Interesting comments from Jim Prevor, the Perishable Pundit at http://www.perishablepundit.com/index.php?date=7/03/08:
. . . It was good news to learn that CDC was basically starting anew and doing new survey work with people who became ill after June 1, 2008. This survey work would involve additional questions and presumably build on learning from inadequacies in the initial investigation of those who fell ill in April and May. . . .
What was shocking — and very disappointing for the produce industry — was word that even in this new investigation, CDC is not doing any traceback of the control group. This group consists of people similar in demographics to the ill people but who did not fall ill.
Our interview with Michael T. Osterholm PhD, M.P.H., focused on the necessity for doing traceback with the control group. Here is what Dr. Osterholm said:
…it is not biologically plausible to have Mexico and Florida both at the source of this outbreak. It epitomizes the ineptitude of the investigation. FDA and CDC should have obtained tomato product consumption information from both outbreak cases and controls. They needed to conduct full fledged tracebacks all the way back to the source not only of the sick cases but of the control group as well.
The epidemiology conducted to learn what product is associated with this outbreak by interviewing those sick and those not sick on what they were eating is a prerequisite but the epidemiology needed to go further. It was critical for the investigators to learn the locations of where both the cases and controls ate tomatoes and trace back from there.
When doing the traceback, you may come up with a few possibilities of where the tomatoes came from. If you collect data over time of the cases and controls, using the same methods to make the product association, you may find 85 percent of outbreak cases trace back to a certain field or grower, or re-packer versus the control product. Then you begin to get a much better handle on where product came from.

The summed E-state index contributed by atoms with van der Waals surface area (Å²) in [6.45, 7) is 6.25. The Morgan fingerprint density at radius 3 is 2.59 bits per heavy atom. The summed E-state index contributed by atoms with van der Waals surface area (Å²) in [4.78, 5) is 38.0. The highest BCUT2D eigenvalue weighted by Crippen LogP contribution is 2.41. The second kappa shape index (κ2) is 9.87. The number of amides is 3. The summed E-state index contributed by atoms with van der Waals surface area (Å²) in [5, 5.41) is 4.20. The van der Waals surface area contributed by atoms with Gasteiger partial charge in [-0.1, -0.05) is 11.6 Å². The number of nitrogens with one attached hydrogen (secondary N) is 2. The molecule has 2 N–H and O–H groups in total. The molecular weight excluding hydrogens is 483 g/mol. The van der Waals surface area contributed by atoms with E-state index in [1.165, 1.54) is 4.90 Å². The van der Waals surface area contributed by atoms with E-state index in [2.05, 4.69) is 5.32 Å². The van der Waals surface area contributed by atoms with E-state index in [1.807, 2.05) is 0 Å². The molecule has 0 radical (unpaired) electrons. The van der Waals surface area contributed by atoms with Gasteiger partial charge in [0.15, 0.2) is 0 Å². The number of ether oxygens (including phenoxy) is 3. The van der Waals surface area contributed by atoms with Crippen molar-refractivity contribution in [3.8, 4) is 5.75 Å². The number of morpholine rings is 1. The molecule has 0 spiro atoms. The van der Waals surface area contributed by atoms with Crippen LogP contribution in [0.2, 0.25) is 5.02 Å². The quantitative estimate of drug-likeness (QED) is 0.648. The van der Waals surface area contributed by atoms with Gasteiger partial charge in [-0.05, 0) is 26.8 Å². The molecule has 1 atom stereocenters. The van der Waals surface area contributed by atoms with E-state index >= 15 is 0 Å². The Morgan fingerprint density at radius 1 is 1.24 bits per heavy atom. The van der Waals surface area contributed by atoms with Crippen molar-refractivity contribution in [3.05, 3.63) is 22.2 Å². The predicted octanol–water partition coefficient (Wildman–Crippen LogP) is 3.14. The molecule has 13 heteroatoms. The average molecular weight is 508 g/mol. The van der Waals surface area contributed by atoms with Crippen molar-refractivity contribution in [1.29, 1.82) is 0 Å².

Q: Why did the government forego this strategy?
A: FDA and CDC have not made this a priority. They will never find a silver bullet by just tracing back a product. They’re looking for a cluster that matches up exactly with the one gun barrel. They’re under the false impression that they’re going to get a clean, clear-cut answer by finding the magic cluster. They need to do this case/control approach.
Now whatever happened with the initial investigation, whatever judgments or considerations were made, this much is beyond dispute: It didn’t work.
A quote attributed to Albert Einstein defined insanity as doing the same thing over and over again yet expecting different results. So surely CDC should be open to enhancing its methodology. Certainly there is no way that doing a traceback on the control group could hurt.
We have Dr. Osterholm, a highly credible person with extensive experience, saying this is a necessity. This is from a man who was doing traceback in Salmonella investigations on tomatoes a decade ago.
So, we have a methodology that has not been working, a highly credible source suggesting a specific improvement in that methodology, yet when asked, CDC gave a simple response of no, it is not tracing back the control group. . . .
This CDC also needs to consider its dismissive manner. An issue such as this merits an explanation. In light of the failure of the last traceback and the input from Dr. Osterholm, if CDC doesn’t want to do a traceback on the control group, it should have the decency to explain why to the general public.
Does CDC lack the resources required? Does it have a substantive disagreement with Dr. Osterholm?
The people at CDC are hired by the citizens of America to handle this portion of their affairs. A decent respect for the people who pay the bills requires CDC to be more transparent in its decision-making process..